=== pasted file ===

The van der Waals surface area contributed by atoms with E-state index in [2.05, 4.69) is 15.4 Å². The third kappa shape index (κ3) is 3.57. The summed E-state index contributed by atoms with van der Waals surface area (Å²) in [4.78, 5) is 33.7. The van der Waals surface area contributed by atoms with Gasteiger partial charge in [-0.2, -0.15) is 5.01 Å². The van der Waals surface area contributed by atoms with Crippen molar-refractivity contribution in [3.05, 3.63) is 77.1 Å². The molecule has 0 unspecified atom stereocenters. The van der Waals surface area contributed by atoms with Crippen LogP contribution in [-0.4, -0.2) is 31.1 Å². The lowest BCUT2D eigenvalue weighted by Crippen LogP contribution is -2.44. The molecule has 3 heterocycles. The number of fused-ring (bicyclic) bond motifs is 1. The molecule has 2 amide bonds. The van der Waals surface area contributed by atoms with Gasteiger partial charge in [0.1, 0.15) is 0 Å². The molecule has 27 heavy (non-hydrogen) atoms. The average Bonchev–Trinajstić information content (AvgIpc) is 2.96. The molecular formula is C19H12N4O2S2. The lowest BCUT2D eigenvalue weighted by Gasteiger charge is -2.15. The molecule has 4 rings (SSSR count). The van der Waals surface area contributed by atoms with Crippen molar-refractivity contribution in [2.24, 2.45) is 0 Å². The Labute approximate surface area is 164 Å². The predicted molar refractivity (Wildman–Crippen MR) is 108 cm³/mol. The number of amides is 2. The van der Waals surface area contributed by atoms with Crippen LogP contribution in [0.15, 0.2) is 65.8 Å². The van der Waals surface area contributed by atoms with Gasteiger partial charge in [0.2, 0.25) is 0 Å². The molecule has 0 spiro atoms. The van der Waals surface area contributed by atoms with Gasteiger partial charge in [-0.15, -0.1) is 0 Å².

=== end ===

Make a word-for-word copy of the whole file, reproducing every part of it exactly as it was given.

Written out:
The van der Waals surface area contributed by atoms with E-state index in [2.05, 4.69) is 15.4 Å². The third kappa shape index (κ3) is 3.57. The summed E-state index contributed by atoms with van der Waals surface area (Å²) in [4.78, 5) is 33.7. The van der Waals surface area contributed by atoms with Gasteiger partial charge in [-0.2, -0.15) is 5.01 Å². The van der Waals surface area contributed by atoms with Crippen molar-refractivity contribution in [3.05, 3.63) is 77.1 Å². The molecule has 0 unspecified atom stereocenters. The van der Waals surface area contributed by atoms with Crippen LogP contribution in [-0.4, -0.2) is 31.1 Å². The lowest BCUT2D eigenvalue weighted by Crippen LogP contribution is -2.44. The molecule has 3 heterocycles. The number of fused-ring (bicyclic) bond motifs is 1. The molecule has 2 amide bonds. The van der Waals surface area contributed by atoms with Gasteiger partial charge in [0.1, 0.15) is 0 Å². The molecule has 27 heavy (non-hydrogen) atoms. The average Bonchev–Trinajstić information content (AvgIpc) is 2.96. The molecular formula is C19H12N4O2S2. The lowest BCUT2D eigenvalue weighted by Gasteiger charge is -2.15. The molecule has 4 rings (SSSR count). The van der Waals surface area contributed by atoms with Crippen molar-refractivity contribution in [2.24, 2.45) is 0 Å². The Labute approximate surface area is 164 Å². The predicted molar refractivity (Wildman–Crippen MR) is 108 cm³/mol. The number of amides is 2. The van der Waals surface area contributed by atoms with Crippen LogP contribution in [0.15, 0.2) is 65.8 Å². The van der Waals surface area contributed by atoms with Gasteiger partial charge in [0.2, 0.25) is 0 Å². The molecule has 0 spiro atoms. The van der Waals surface area contributed by atoms with Gasteiger partial charge in [-0.15, -0.1) is 0 Å².